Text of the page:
In 2009, SACHA GERVASI (Directed by) wrote and directed the
acclaimed documentary ANVIL! THE STORY OF ANVIL, which The New
Yorker critic Anthony Lane referred to as "the most stirring release
of the year," while The London Times called it "the greatest movie
ever made about rock 'n' roll." The story traces
the influential career of the band Anvil, once hailed the demigods
of the Canadian heavy metal scene, and their last-ditch quest for
elusive fame and fortune. For ANVIL, THE STORY OF ANVIL, Gervasi
won Best Documentary at the 2010 Independent Spirit Awards and was
nominated by the DGA for Outstanding Directorial Achievement. The
film also won the 2010 Emmy Award for "Outstanding Arts and Culture
Program" as well as being shortlisted by many critics groups around
the country as one of the best documentaries of the year. As a
teenager in London in 1981, Gervasi had befriended Anvil when they
played at the famed Marquee Club, and eventually became a roadie for
the band on three tours. After being taught how to play the drums by
Anvil's Robb Reiner, Gervasi played with several London bands, and
later became one of the founding members of the rock group Bush.
After working for British Poet Laureate Ted Hughes, Gervasi
moved to Los Angeles in 1995 to attend the graduate screenwriting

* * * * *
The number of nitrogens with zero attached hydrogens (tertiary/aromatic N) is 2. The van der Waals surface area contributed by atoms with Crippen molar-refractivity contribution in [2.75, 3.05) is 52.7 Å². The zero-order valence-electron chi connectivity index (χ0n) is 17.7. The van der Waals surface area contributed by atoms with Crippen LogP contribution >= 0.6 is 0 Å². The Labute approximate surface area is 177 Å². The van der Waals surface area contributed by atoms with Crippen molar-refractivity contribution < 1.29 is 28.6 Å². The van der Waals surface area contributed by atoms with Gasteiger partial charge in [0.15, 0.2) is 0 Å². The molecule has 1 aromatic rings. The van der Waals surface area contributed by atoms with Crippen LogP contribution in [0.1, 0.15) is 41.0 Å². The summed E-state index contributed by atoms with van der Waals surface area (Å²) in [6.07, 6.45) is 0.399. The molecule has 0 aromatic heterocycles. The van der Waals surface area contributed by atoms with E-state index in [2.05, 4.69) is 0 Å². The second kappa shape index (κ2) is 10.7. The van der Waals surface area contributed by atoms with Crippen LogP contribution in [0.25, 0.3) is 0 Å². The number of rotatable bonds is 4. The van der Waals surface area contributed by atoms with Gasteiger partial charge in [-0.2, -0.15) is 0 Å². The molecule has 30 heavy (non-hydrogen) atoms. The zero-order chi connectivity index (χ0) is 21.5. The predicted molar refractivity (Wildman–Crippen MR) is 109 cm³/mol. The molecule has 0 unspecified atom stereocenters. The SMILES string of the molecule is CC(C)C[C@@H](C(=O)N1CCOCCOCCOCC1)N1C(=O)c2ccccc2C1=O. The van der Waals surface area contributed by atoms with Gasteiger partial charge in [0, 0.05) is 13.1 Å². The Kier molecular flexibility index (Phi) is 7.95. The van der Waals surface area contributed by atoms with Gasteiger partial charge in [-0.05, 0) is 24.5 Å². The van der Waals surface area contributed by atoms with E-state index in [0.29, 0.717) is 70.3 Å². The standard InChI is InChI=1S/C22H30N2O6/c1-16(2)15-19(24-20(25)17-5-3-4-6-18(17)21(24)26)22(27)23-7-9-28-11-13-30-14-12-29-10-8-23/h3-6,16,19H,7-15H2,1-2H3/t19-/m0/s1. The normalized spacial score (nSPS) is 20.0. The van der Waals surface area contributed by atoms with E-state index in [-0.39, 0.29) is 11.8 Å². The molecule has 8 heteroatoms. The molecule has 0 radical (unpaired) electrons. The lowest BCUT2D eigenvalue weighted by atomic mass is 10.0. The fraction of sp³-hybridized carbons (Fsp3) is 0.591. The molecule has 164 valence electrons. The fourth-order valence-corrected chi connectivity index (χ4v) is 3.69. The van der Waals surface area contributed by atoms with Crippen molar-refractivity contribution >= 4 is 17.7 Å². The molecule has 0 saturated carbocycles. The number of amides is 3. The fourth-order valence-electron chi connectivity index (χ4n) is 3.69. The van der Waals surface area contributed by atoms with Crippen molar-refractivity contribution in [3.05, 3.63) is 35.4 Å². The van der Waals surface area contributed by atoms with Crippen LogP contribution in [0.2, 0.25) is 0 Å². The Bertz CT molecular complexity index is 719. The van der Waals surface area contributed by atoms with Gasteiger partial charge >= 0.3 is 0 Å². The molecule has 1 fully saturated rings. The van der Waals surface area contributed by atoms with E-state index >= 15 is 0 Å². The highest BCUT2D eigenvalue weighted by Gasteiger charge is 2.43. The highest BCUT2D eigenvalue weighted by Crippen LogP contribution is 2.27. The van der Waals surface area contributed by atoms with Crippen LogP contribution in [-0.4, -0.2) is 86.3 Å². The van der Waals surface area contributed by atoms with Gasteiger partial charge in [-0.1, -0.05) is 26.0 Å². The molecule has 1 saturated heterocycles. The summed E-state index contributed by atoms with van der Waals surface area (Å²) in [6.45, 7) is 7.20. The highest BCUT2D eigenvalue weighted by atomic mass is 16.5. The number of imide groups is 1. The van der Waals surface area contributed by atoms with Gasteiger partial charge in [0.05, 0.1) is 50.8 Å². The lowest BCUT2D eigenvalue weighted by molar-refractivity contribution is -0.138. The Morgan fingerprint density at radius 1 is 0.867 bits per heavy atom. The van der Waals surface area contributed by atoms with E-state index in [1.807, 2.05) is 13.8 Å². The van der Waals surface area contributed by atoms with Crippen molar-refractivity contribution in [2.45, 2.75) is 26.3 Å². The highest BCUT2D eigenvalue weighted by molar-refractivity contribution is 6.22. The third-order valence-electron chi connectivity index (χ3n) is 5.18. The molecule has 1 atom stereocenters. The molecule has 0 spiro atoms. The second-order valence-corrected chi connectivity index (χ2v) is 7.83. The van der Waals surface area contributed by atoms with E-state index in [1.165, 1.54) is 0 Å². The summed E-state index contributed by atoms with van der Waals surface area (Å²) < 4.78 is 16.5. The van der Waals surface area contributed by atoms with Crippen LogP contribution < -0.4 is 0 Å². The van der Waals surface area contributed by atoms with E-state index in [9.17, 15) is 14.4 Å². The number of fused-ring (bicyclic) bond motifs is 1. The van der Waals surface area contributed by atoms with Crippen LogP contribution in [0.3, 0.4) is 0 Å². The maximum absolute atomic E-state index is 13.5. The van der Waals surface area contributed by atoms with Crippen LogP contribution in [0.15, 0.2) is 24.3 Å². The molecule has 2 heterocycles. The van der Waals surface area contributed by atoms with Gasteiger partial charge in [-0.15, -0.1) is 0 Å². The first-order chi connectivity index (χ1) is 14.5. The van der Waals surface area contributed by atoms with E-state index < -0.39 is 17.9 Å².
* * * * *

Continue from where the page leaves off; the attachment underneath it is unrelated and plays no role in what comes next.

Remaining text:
program at UCLA's film school, where he twice won the BAFTA LA
scholarship. While in the program, he supported himself by working
as a journalist, writing for newspapers and magazines. He was later
appointed the Hunter/Zakin screenwriting chair at UCLA and taught
there in the spring of 2009.
Gervasi got his start in film after penning THE BIG TEASE,
which he co-wrote with Craig Ferguson, and later went on to write
THE TERMINAL, which was directed by Steven Spielberg in 2004 and
starring Tom Hanks. He also wrote and executive produced the film
HENRY'S CRIME, starring Keanu Reeves, James Caan and Vera Farmiga.
Gervasi is currently attached to write and direct a biopic
about actor HervE Villechaize, based on Gervasi's own interviews
with the diminutive Frenchman, conducted only days before the actor
committed suicide in 1993.
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